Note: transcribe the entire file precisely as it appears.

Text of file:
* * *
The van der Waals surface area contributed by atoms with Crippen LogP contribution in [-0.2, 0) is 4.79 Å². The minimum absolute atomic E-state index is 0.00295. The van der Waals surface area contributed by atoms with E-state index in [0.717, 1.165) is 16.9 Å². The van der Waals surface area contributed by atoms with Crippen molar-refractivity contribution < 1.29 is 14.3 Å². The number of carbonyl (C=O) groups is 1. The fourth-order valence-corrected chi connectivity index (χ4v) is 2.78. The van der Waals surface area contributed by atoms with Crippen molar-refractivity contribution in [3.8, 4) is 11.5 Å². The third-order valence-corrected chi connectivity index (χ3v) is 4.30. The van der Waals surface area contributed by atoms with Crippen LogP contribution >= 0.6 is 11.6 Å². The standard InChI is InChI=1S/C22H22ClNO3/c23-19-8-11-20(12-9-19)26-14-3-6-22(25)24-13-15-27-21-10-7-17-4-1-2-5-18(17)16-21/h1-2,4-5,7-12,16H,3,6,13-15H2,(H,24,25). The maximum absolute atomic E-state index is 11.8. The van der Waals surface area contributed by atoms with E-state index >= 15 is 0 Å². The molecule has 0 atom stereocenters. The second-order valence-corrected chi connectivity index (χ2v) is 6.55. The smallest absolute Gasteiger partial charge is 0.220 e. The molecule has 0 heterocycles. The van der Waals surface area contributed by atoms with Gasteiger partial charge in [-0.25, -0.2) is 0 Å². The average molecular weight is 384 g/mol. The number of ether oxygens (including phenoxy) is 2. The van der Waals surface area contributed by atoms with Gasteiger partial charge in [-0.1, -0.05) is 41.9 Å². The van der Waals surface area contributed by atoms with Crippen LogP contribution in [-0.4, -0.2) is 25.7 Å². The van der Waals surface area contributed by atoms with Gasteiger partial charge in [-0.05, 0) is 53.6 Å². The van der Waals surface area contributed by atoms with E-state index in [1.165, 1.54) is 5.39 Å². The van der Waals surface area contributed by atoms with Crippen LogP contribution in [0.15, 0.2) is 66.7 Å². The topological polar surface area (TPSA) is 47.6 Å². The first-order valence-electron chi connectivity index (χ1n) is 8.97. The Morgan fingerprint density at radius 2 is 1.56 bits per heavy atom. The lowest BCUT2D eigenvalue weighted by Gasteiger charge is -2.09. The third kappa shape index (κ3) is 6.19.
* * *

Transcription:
The van der Waals surface area contributed by atoms with Crippen LogP contribution in [-0.2, 0) is 4.79 Å². The minimum absolute atomic E-state index is 0.00295. The van der Waals surface area contributed by atoms with E-state index in [0.717, 1.165) is 16.9 Å². The van der Waals surface area contributed by atoms with Crippen molar-refractivity contribution < 1.29 is 14.3 Å². The number of carbonyl (C=O) groups is 1. The fourth-order valence-corrected chi connectivity index (χ4v) is 2.78. The van der Waals surface area contributed by atoms with Crippen molar-refractivity contribution in [3.8, 4) is 11.5 Å². The third-order valence-corrected chi connectivity index (χ3v) is 4.30. The van der Waals surface area contributed by atoms with Crippen LogP contribution >= 0.6 is 11.6 Å². The standard InChI is InChI=1S/C22H22ClNO3/c23-19-8-11-20(12-9-19)26-14-3-6-22(25)24-13-15-27-21-10-7-17-4-1-2-5-18(17)16-21/h1-2,4-5,7-12,16H,3,6,13-15H2,(H,24,25). The maximum absolute atomic E-state index is 11.8. The van der Waals surface area contributed by atoms with E-state index >= 15 is 0 Å². The molecule has 0 atom stereocenters. The second-order valence-corrected chi connectivity index (χ2v) is 6.55. The smallest absolute Gasteiger partial charge is 0.220 e. The molecule has 0 heterocycles. The van der Waals surface area contributed by atoms with Gasteiger partial charge in [-0.25, -0.2) is 0 Å². The average molecular weight is 384 g/mol. The number of ether oxygens (including phenoxy) is 2. The van der Waals surface area contributed by atoms with Gasteiger partial charge in [-0.1, -0.05) is 41.9 Å². The van der Waals surface area contributed by atoms with Crippen LogP contribution in [-0.4, -0.2) is 25.7 Å². The van der Waals surface area contributed by atoms with Gasteiger partial charge in [-0.05, 0) is 53.6 Å². The van der Waals surface area contributed by atoms with E-state index in [1.165, 1.54) is 5.39 Å². The van der Waals surface area contributed by atoms with Crippen LogP contribution in [0.15, 0.2) is 66.7 Å². The topological polar surface area (TPSA) is 47.6 Å². The first-order valence-electron chi connectivity index (χ1n) is 8.97. The Morgan fingerprint density at radius 2 is 1.56 bits per heavy atom. The lowest BCUT2D eigenvalue weighted by Gasteiger charge is -2.09. The third kappa shape index (κ3) is 6.19.